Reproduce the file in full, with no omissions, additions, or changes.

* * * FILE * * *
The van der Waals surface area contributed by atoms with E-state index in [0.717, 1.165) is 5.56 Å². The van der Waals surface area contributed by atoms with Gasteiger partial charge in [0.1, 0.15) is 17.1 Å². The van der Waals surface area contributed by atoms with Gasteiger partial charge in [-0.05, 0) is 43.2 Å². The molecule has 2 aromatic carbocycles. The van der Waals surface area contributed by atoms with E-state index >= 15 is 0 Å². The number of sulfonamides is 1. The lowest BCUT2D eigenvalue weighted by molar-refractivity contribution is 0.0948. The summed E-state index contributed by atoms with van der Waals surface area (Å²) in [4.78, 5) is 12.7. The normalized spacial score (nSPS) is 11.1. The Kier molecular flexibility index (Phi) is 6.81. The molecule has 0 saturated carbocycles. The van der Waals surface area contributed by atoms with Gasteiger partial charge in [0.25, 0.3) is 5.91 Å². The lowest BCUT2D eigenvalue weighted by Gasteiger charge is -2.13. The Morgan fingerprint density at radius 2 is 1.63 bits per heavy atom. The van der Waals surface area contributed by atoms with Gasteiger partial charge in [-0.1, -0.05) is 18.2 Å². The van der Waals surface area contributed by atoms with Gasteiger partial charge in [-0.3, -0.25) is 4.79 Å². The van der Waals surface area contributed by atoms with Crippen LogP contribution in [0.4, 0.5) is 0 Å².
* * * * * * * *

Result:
The van der Waals surface area contributed by atoms with E-state index in [0.717, 1.165) is 5.56 Å². The van der Waals surface area contributed by atoms with Gasteiger partial charge in [0.1, 0.15) is 17.1 Å². The van der Waals surface area contributed by atoms with Gasteiger partial charge in [-0.05, 0) is 43.2 Å². The molecule has 2 aromatic carbocycles. The van der Waals surface area contributed by atoms with E-state index >= 15 is 0 Å². The number of sulfonamides is 1. The lowest BCUT2D eigenvalue weighted by molar-refractivity contribution is 0.0948. The summed E-state index contributed by atoms with van der Waals surface area (Å²) in [4.78, 5) is 12.7. The normalized spacial score (nSPS) is 11.1. The Kier molecular flexibility index (Phi) is 6.81. The molecule has 0 saturated carbocycles. The van der Waals surface area contributed by atoms with Gasteiger partial charge in [0.25, 0.3) is 5.91 Å². The lowest BCUT2D eigenvalue weighted by Gasteiger charge is -2.13. The Morgan fingerprint density at radius 2 is 1.63 bits per heavy atom. The van der Waals surface area contributed by atoms with Gasteiger partial charge in [-0.1, -0.05) is 18.2 Å². The van der Waals surface area contributed by atoms with Gasteiger partial charge in [-0.3, -0.25) is 4.79 Å². The van der Waals surface area contributed by atoms with Crippen LogP contribution in [0.4, 0.5) is 0 Å².